Archive for April 28, 2006

How I’ve been spending my time

April 28, 2006

About a week ago I somehow decided to look up on wikipedia. The pertinent pages were the most fascinating things I’d read in months.

And thus a YTMND devotee was born. Here are some sites I created myself. (While a familiarity with YTMND fads and in-jokes might enhance your enjoyment of my little creations, it is by no means a requirement.)

Bill Cosby is sending the wrong kind of message.

Tyra Banks has some problems.

Robocop has one weakness.

Technology breeds harmony.

Nancy Kerrigan is emo.

And oh my goodness folks, I sure get the feeling that there will be more where that came from.

Carnival of souls

April 28, 2006

No alligators, no Phantoms, no Morlocks, but still pretty cool: Slate’s Rose George takes a trip deep into London’s 30,000 mile-strong sewer system.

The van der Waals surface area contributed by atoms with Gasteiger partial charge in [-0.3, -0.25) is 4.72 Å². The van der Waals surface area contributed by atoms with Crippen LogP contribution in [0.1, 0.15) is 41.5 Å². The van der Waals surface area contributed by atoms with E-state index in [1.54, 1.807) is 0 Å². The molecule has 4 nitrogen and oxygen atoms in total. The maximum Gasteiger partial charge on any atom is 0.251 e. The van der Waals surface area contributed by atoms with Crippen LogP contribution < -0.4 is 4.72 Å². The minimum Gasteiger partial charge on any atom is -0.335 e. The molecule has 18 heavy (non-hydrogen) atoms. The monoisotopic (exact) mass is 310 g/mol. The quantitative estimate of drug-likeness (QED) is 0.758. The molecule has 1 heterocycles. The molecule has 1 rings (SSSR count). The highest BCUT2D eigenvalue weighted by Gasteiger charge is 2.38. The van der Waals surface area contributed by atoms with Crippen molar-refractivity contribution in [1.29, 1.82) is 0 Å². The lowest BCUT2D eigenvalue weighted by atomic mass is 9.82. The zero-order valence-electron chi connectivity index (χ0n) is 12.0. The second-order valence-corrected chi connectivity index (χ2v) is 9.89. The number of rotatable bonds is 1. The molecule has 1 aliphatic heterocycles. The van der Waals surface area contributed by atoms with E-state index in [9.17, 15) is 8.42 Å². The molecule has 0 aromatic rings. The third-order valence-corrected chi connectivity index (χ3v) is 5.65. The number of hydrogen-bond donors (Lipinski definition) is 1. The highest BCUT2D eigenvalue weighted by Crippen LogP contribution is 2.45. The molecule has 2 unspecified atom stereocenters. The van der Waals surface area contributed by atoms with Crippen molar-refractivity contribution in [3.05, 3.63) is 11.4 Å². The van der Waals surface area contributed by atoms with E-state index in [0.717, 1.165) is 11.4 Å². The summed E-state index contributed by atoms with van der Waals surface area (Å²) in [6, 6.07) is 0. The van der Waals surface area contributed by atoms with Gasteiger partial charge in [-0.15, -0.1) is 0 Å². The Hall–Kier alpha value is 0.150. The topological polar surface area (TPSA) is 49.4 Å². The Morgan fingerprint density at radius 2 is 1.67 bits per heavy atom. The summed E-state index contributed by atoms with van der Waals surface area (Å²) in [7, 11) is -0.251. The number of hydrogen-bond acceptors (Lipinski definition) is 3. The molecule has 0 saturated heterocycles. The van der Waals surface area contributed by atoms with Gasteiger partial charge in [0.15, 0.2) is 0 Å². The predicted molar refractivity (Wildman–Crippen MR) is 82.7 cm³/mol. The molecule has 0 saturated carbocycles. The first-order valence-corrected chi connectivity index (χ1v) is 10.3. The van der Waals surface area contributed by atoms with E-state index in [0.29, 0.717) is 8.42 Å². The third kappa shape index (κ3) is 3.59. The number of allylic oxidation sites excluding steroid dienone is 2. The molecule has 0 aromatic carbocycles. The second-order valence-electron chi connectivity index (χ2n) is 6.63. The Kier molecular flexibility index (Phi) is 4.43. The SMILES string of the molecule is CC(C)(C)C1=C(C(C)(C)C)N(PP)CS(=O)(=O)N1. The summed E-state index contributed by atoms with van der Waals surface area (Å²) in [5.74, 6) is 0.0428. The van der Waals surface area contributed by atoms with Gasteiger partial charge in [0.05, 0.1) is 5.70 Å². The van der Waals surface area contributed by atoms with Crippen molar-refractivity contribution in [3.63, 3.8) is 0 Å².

Also at Slate, Ron Rosenbaum, whom I’ve kicked around a bit here before, writes about the new 9/11 docudrama United 93 in part through the lens of George Romero’s Dead films, specifically likening terrorists to zombies and the world that terrorists would like to usher in to the world of the Dead. This is the sort of thing that’s gotten me into hot water in the past, so I won’t do the same; I will say that to me, part of the appeal of the zombie genre is zombies reflect in symbolic form the aspects of human nature that terrorists embody in actual form.

Jason Adams of My New Plaid Pants waxes rhapsodic on Michelle Pfeiffer, specifically Michelle Pfeiffer in Scarface. Pfeiffer is a person who seems to just keep getting better and better looking, to the point where I think in a few years she’ll turn invisible, like a dog whistle blowing in a register human ears can’t pick up.

Jog the Blog has posted an index for his reviews of all 29 issues now available of Grant Morrison’s Seven Soldiers project. Seven Soldiers is easily the most ambitious superhero comics project in recent memory and well worth your time to investigate; so too is Jog’s writing.